The revolutionary Savage Model 99 was created right before the turn of the 20th century and was one of the most state-of-the-art firearms of the era. The Savage Arms Company began operations over 125 years ago in Utica, New York, and saw modest success at the end of the 1890s. Arthur Savage, the founder of Savage Arms, was easily one of the most interesting gunmakers in American history. It was his ingenuity that led to the Model 99 that helped take the long rifle into the 20th century.
Like many other popular rifles at the time, the Savage Model 99 was a lever-action rifle but with a few small but significant alterations. Besides for the fact that the 99 was a hammerless rifle unlike the classic Winchester 1894, the Savage rifle also fed from a rotary magazine. This unique setup helped garner attention across America but the cost of the rifle would eventually be its demise. While Savage clearly knew how to build a top-notch firearm, they struggled to make it suitable for the average American and that’s where Winchester was able to thrive.
Besides for nixing the external hammer and adding a rotary mag, the Savage 99 added a few other small features which made it appeal to a variety of shooters. For instance, the Model 99 had a cocking indicator built-in as well as a spool which acted as a counter for the magazine to show how many shots were left. Additionally, Savage employed a different style of safety mechanism that locks the lever and trigger.
While the Savage Model 99 was a popular hunting rifle, Savage was keen on arming the military with their firearms but failed on several occasions. In addition to losing a major Army contract to Krag-Jorgensen, Savage beat out the Winchester 1895 for a New York National Guard contract but politics caused the contract to be canceled.
Once World War I came around the Model 99 was already a well-respected rifle and Savage had hopes of supplying troops on the front lines. Although nearly all outfits said no to the 99, Savage did supply a small number of modified Model 99s to the Montreal Home Guard.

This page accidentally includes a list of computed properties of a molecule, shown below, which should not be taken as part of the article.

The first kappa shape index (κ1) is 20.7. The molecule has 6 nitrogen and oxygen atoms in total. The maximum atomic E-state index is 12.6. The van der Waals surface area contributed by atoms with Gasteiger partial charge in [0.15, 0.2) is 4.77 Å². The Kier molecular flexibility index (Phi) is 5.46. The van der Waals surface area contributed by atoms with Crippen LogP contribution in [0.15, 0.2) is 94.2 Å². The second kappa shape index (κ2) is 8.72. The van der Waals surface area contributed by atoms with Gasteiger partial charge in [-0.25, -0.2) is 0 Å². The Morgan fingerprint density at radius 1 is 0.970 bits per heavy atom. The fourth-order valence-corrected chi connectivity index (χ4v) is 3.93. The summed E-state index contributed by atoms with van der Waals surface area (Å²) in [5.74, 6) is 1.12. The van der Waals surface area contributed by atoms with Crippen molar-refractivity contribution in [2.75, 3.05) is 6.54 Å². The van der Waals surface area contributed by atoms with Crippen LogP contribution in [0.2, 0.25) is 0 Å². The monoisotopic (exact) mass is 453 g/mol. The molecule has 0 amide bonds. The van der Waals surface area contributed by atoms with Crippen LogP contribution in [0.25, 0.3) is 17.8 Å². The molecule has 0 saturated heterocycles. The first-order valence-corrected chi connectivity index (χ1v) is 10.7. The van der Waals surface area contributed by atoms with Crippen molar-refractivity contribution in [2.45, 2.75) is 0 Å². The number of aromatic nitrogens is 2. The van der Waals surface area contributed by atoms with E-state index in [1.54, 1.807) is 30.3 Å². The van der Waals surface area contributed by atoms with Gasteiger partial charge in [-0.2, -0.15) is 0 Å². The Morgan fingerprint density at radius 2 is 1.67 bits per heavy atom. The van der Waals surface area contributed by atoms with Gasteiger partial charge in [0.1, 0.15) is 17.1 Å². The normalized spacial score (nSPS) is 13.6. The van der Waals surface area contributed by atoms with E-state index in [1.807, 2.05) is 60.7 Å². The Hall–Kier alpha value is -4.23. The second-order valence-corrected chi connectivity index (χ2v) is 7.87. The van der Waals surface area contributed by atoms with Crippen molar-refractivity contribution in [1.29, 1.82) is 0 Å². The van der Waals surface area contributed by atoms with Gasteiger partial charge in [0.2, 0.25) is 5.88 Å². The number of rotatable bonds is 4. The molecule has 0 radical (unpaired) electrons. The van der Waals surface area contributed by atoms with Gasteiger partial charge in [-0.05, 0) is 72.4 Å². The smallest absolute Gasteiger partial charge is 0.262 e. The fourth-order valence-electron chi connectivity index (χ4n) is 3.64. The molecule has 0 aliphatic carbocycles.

These guns aren’t so difficult to find these days and are actually very pleasant to shoot. Keep in mind that just because a firearm was discontinued doesn’t mean it was a total dud.
In terms of the feel of the rifle, it’s got intuitive controls, a smooth action, a comfortable grip, and a nice sight system. It’s a pleasure to shoot in a variety of calibers and would probably make a solid hunting rifle.
Savage 99 Models
The Savage 99 was produced nearly 100 years so it’s only natural that there would be variations made throughout the years. For instance, the 99 was built with open iron sights but later models would be developed with the necessary provisions for mounting a long rifle scope. Likewise, some of the later models also used a detachable box mag instead of the original rotary magazine.
One of the most significant variations of the Model 99 was the introduction of more and more different cartridge options. They started by using .303 Savage but would eventually move on to an even more powerful .300 Savage. Nevertheless, the Model 99 would go on to be outfitted for many more cartridges including .30-30 Winchester, .22 Savage Hi-Power, .308 Winchester, and even .410 bore!
One of the most interesting variants of the original Savage 99 was the Model 99D Musket. The Montreal Home Guard agreed to buy Savage rifles during WWI but requested several modifications. In addition to giving it a more musket feel by adding a military-style stock and bayonet lug, the Model 99D was typically personalized for each solider with special engravings.
Overall, the Savage Model 99 was one of the most revolutionary rifles in its time and should be viewed as a significant piece of firearm history. It’s still remarkably quick-pointing and could still be relevant for today’s hunters. Lever-action rifles are making a big comeback, thanks in part to Henry Arms, and I believe the Savage Model 99 will become a hot item at auction houses. It’s a good looking gun that shoots well and doesn’t disappoint and I think it gets overlooked by Winchesters and Remingtons but it can hold its own against the best in its class.
The .300 Savage was actually a developmental forbear for the .308 Winchester/7.62×51 NATO which are slightly more powerful.
“Gun Stories” opined that the 99’s greatest legacy was to inform Bill Ruger of the advantages of a rotary magazine design, particularly the 10/22, of which bazillions have been sold.
What current (popular) cartridge is considered a match for the legendary .300 Savage? .300 WinMag? A belted Magnum?